United States District Court, N.D. Indiana, South Bend Division
ANTONIO L. VAUGHN, Petitioner,
OPINION AND ORDER
L. Vaughn, a prisoner without a lawyer, filed a habeas corpus
petition challenging his disciplinary hearing (ISP 17-02-31)
at the Indiana State Prison on February 7, 2017, where a
Disciplinary Hearing Officer (DHO) found him guilty of
engaging in an unauthorized financial transaction in
violation of Indiana Department of Correction (IDOC) policy
B-220. ECF 1 at 1. As a result, he lost 30 days earned credit
time. Id. The Warden has filed the administrative
record and Vaughn filed a traverse. Thus this case is fully
Fourteenth Amendment guarantees prisoners certain procedural
due process rights in prison disciplinary hearings: (1)
advance written notice of the charges; (2) an opportunity to
be heard before an impartial decision-maker; (3) an
opportunity to call witnesses and present documentary
evidence in defense, when consistent with institutional
safety and correctional goals; and (4) a written statement by
the fact-finder of evidence relied on and the reasons for the
disciplinary action. Wolff v. McDonnell, 418 U.S.
539 (1974). To satisfy due process, there must also be
“some evidence” in the record to support the
guilty finding. Superintendent, Mass. Corr Inst. v.
Hill, 472 U.S. 445, 455 (1985). In his petition, Vaughn
argues there is one ground which entitles him to habeas
threshold matter, the DHO had sufficient evidence to find
Vaughn guilty of engaging in an unauthorized financial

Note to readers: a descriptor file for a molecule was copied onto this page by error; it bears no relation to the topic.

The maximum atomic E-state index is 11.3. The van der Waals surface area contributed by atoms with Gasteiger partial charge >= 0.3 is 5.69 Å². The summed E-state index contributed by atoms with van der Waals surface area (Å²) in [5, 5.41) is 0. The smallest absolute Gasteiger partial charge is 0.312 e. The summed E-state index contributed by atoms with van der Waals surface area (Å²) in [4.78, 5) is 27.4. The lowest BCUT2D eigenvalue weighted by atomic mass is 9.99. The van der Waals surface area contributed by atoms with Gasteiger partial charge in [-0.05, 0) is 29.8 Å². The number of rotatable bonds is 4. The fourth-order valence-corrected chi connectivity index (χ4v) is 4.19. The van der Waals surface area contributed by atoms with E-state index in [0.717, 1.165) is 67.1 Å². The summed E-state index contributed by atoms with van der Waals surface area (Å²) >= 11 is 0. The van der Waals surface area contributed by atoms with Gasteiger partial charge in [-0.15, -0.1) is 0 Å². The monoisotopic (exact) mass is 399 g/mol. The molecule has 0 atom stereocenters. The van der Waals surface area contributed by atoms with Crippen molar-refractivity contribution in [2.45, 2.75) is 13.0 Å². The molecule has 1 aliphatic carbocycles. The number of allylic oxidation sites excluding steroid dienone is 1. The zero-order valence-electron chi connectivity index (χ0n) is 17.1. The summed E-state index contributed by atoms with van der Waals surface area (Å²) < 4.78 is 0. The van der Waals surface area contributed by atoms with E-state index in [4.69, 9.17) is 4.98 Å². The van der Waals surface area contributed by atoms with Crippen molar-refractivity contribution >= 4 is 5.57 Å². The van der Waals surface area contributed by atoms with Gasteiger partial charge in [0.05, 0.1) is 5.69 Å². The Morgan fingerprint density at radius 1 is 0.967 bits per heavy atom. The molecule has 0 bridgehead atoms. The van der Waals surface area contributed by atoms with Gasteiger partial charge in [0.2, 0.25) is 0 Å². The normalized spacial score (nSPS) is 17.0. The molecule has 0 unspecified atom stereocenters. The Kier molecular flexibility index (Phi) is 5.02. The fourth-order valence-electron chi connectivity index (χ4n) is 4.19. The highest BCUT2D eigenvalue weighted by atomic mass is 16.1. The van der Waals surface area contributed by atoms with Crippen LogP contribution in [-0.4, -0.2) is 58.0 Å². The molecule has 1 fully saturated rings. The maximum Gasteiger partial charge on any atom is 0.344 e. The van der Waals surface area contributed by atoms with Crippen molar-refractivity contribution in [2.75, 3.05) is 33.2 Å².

transaction. In the context of a prison disciplinary hearing,
“the relevant question is whether there is any evidence
in the record that could support the conclusion reached by
the disciplinary board.” Superintendent v.
Hill, 472 U.S. 445, 455-56 (1985). “In reviewing a
decision for some evidence, courts are not required to
conduct an examination of the entire record, independently
assess witness credibility, or weigh the evidence, but only
determine whether the prison disciplinary board's
decision to revoke good time credits has some factual
basis.” McPherson v. McBride, 188 F.3d 784,
786 (7th Cir. 1999) (quotation marks omitted).
[T]he findings of a prison disciplinary board [need only]
have the support of some evidence in the record. This is a
lenient standard, requiring no more than a modicum of
evidence. Even meager proof will suffice, so long as the
record is not so devoid of evidence that the findings of the
disciplinary board were without support or otherwise
arbitrary. Although some evidence is not much, it still must
point to the accused's guilt. It is not our province to
assess the comparative weight of the evidence underlying the
disciplinary board's decision.
Webb v. Anderson, 224 F.3d 649, 652 (7th Cir. 2000)
(quotation marks, citations, parenthesis, and ellipsis
Vaughn was found guilty of violating IDOC offense B-220,